You probably own at least one USB thumb drive, stick, jump drive — whatever you want to call it. I have seven of them ranging in size from 64 MB (yes, you read that right) to 16 GB. They’re very handy and I use them all the time, but they all have one major flaw: They’re too big to carry in your wallet. Why would you want to carry one in your wallet? For the same reason that I consider your wallet your most secure password manager (see Your Wallet is the Best Password Manager), I consider your wallet the best place to keep a portable storage device.
I’m sure the picture gave it away already, but Micro SD cards are perfect for carrying in your wallet. A MicroSD card is about the size of a man’s thumbnail (giving new meaning to the term “thumb drive”). This makes it perfect for carrying in a photo slot in your wallet if you use an adapter or a USB reader like the ones shown. So, here’s what you do (assuming you don’t have some other password manager application):
- Create an encrypted partition on the Micro SD card (see A portable app to password protect your USB sticks);
- Create a text file or spreadsheet containing all of your critical logon information;
- Store the file on the encrypted partition.
- DO NOT FORGET your master partition encryption password.
For #4, I suggest a password concocted from a sentence of your own creation. For example, “My Yorkie loves to play bone and is 4 years old!” This becomes mYltpbai4yo!
If you really want to be secure, I have some other ways for you to do this, but it’s Sunday and I’m going to watch some football and baseball. (Best time of the year – football starts, baseball season is winding down.)
Handy as they are, USB thumb drives, sticks, jump drives — whatever you choose to call them — are small and easily lost despite your best precautions. This is why it’s a bad idea to keep any sensitive information on them unless you encrypt the drive or password protect your files. Many popular USB sticks come with their own security software, but what if you have a generic one sans software? You’ll have to find a way on your own to protect it.
Most of the bundled security software allows you to either encrypt the whole drive or create an encrypted area on the drive. I have always been an advocate of TrueCrypt as one of the best Open Source encryption programs in existence. There is a catch to using TrueCrypt, however, as this MakeUseOf article points out: If you want to transfer files to a computer on which you don’t have administrator rights, you’re out of luck.
Enter Rohos Mini Drive, a portable application that allows you to work with a password protected partition on any PC. You just click the “Rohos Mini” icon on the USB flash drive root folder and enter your disk password. Rohos will start a volume and will stay in the system tray. It doesn’t require administrative privileges to open the password protected USB drive partition on a guest PC. It stays in the system tray so you can close the disk when you finish working.
Rohos Mini Drive comes in both free and paid versions. The free version has limitations, of course, the main one being a 2 GB encrypted partition size. I don’t consider this a hindrance, however; my needs are limited to transporting the occasional sensitive file and 2 GB would be more than enough to store secure notes containing passwords and other key numbers.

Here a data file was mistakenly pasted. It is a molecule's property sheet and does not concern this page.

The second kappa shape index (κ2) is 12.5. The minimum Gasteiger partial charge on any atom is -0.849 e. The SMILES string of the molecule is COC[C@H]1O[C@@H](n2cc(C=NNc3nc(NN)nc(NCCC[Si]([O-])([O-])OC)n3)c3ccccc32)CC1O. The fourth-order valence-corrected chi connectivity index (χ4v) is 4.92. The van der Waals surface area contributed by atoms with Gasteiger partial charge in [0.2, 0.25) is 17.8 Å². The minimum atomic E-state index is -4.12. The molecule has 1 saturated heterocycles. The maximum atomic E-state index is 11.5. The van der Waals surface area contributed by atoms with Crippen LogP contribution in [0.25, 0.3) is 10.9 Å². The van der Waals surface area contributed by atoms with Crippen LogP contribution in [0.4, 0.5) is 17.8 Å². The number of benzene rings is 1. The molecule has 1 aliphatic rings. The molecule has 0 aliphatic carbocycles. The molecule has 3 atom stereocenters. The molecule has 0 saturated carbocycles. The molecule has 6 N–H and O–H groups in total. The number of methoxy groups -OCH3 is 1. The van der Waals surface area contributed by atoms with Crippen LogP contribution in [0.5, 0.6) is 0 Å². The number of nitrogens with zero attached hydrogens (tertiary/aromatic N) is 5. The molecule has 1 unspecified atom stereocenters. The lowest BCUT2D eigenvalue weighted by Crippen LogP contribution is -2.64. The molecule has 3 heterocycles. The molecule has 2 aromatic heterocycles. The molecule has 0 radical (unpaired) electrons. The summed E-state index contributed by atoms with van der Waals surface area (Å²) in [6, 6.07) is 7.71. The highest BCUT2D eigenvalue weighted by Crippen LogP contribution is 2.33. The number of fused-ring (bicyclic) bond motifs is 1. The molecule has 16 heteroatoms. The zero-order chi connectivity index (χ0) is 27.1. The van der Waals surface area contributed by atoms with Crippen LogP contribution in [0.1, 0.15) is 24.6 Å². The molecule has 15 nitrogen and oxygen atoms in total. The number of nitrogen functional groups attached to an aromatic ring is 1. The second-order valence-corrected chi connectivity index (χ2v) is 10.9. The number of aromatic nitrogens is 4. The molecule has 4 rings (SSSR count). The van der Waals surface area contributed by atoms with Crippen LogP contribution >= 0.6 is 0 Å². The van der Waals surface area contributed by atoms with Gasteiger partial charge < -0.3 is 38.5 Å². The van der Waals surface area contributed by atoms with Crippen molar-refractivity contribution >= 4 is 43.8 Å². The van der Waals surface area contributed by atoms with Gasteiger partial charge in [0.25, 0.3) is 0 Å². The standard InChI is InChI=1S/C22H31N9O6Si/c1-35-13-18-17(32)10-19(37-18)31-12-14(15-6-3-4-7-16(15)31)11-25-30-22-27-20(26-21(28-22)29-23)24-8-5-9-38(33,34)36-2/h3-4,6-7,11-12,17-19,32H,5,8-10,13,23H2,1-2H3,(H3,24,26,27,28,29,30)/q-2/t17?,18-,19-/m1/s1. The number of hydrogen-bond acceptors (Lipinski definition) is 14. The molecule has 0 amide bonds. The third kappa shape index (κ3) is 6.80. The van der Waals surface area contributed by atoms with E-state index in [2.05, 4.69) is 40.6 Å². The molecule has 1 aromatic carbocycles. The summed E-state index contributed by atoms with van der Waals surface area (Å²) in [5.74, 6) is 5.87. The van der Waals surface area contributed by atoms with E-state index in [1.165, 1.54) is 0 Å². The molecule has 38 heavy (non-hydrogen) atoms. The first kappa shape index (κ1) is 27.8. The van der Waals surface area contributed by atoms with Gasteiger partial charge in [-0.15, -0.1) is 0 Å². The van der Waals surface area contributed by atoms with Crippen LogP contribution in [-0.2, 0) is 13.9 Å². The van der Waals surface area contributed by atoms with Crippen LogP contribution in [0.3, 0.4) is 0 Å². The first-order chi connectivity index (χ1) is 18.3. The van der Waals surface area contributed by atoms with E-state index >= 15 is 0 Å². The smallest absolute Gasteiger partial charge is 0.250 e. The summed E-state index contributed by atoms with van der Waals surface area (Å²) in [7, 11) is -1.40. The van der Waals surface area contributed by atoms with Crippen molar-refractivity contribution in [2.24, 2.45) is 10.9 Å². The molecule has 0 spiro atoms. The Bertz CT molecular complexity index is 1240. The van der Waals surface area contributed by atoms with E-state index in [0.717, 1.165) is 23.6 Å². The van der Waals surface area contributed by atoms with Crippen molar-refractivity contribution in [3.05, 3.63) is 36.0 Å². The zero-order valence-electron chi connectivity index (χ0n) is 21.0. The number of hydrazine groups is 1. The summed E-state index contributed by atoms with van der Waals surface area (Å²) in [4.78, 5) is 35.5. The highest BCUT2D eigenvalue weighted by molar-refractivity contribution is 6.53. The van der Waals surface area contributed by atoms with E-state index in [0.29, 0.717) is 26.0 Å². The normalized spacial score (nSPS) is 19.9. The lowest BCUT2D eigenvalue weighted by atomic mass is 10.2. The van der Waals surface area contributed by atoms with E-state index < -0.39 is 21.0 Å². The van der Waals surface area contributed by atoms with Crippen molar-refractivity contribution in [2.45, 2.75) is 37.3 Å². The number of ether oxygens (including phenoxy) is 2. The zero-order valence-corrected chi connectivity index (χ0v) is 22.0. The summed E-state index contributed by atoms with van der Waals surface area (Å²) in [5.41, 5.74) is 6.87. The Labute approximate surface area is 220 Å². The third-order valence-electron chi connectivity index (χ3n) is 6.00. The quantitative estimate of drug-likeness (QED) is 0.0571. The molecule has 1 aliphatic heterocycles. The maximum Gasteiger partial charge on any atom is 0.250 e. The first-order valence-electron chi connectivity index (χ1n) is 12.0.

Give it a test drive and let me know what you think.
Your laptop bag is sitting next to you as you wait for your plane. Someone off to your left engages you in conversation for a minute and when you turn back, your laptop bag is gone. You turn to ask the person you were speaking with if they saw anything and they are also gone. Doh!
Is this a common scenario? Maybe. What matters is that your laptop has been stolen along with everything you had stored on it. If there was unencrypted confidential information such as corporate secrets, personal or corporate banking information — even if it was only personal photos and documents — this is a disaster. You’re better off if it was all encrypted, and if you have backups you’ll be OK, but you’ve still lost a valuable piece of property. Is there any hope for recovery?
The good news is that if you had installed a tracking utility, chances are good that the laptop can be located and the thief caught red-handed.
As you might expect, there are quite a few applications available, both paid, commercial solutions and free, Open Source solutions covering the major OS platforms. Here are two of the top trackers:
Hidden (Mac only) – http://hiddenapp.com/ – Basic plan is $15.00/year for one computer. “Hidden is a small application which sits idle on your computer until you need it. When your computer gets stolen simply log in to your online Tracking Control Panel and mark your computer as stolen. Hidden will kick into action and locate your stolen computer anywhere on the planet, collect photos of the thief and screen shots of the computer in use.” Hidden has been in the news a bit.
Prey (Windows, Linux, MacOS, Android, iOS) – http://preyproject.com/ – Open Source, free for up to three devices with Pro Plans available. “You install a tiny agent in your PC or phone, which silently waits for a remote signal to wake up and work its magic. This signal is sent either from the Internet or through an SMS message, and allows you to gather information regarding the device’s location, hardware and network status, and optionally trigger specific actions on it.”